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Michigan Trucks Sales for Spring Stagnate; Lower Gas Prices May Show Detroit 3 Better Summer Sales
There are always factors that go into action when shoppers decide what type of vehicle to purchase. Right now Michigan trucks are seeing fewer sales with higher gas prices and lower mpg on the mind of many consumers.
Compared to the same months in 2010, the total U.S. auto sales are showing signs of shoppers being uninterested in the truck market. In May alone pickup sales fell 12.7 percent. There may be one factor that may be causing this shift, but most analysts believe it to be a combination of factors.
What’s the Reason?
Possible reasons for the slowing of Michigan truck sales:
• Increase in gas prices
• Lower mpgs on full-sized trucks
• Uncertain future of market conditions, employment, etc.
• Slowed industry need (i.e. construction industry)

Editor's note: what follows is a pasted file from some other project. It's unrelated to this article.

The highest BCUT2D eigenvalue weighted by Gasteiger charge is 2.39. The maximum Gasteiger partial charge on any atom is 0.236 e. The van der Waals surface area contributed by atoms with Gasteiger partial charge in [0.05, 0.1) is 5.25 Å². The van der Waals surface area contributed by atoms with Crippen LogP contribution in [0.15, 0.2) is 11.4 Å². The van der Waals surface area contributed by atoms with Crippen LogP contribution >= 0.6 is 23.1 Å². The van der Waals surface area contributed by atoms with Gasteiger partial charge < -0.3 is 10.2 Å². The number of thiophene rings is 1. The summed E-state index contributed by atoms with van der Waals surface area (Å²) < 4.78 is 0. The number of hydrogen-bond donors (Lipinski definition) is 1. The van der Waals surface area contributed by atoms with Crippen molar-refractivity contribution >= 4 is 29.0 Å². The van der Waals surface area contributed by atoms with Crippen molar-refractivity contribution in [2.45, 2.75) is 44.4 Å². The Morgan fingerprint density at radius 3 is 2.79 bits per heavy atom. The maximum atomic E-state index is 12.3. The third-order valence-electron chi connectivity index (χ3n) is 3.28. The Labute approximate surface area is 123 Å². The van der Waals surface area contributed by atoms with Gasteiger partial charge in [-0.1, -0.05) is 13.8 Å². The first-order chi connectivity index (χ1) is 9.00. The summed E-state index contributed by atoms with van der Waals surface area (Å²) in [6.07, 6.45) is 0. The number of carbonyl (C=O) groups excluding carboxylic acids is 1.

With many unpredictable shifts in the economy, shoppers seem to be having a harder time to find the pros in purchasing a truck versus a more fuel-efficient vehicle.
In May the U.S. unemployment rate went up another 0.10 to total 9.1 percent. On the other side, it was also the slowest month in terms of creating new jobs for the country. Also, with the continued slide of home prices and the Dow Jones Industrial Average losing 6.7 percent since the beginning of May, the economy may be starting to look unstable again to shoppers.
“If you're uncertain about the economy and you're not sure what your home is going to be worth, you're unlikely to buy a $35,000 truck,” said Jesse Toprak, a TrueCar.com analyst, in a Detroit Free Press release.
Larger markets such as landscaping and construction purchasing trucks normally include the larger portion of truck buyers as hauling capacity is needed for their line of work, but with a slow in their industry, the need is reduced.
What’s the Good News?
Gas prices continue to lower to more reasonable prices and most analysts see the prices lowering even more for the summer time. This is good news for Michigan trucks as the Detroit Three can expect to see pickup sales beginning to increase by late summer.
Automakers have yet used incentives as they are also waiting for the industry to improve, but if increases in sales aren’t seen by the end of the summer, automakers may have to give incentives before 2012 models arrive into the market.
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[Source(s): The Detroit Free Press]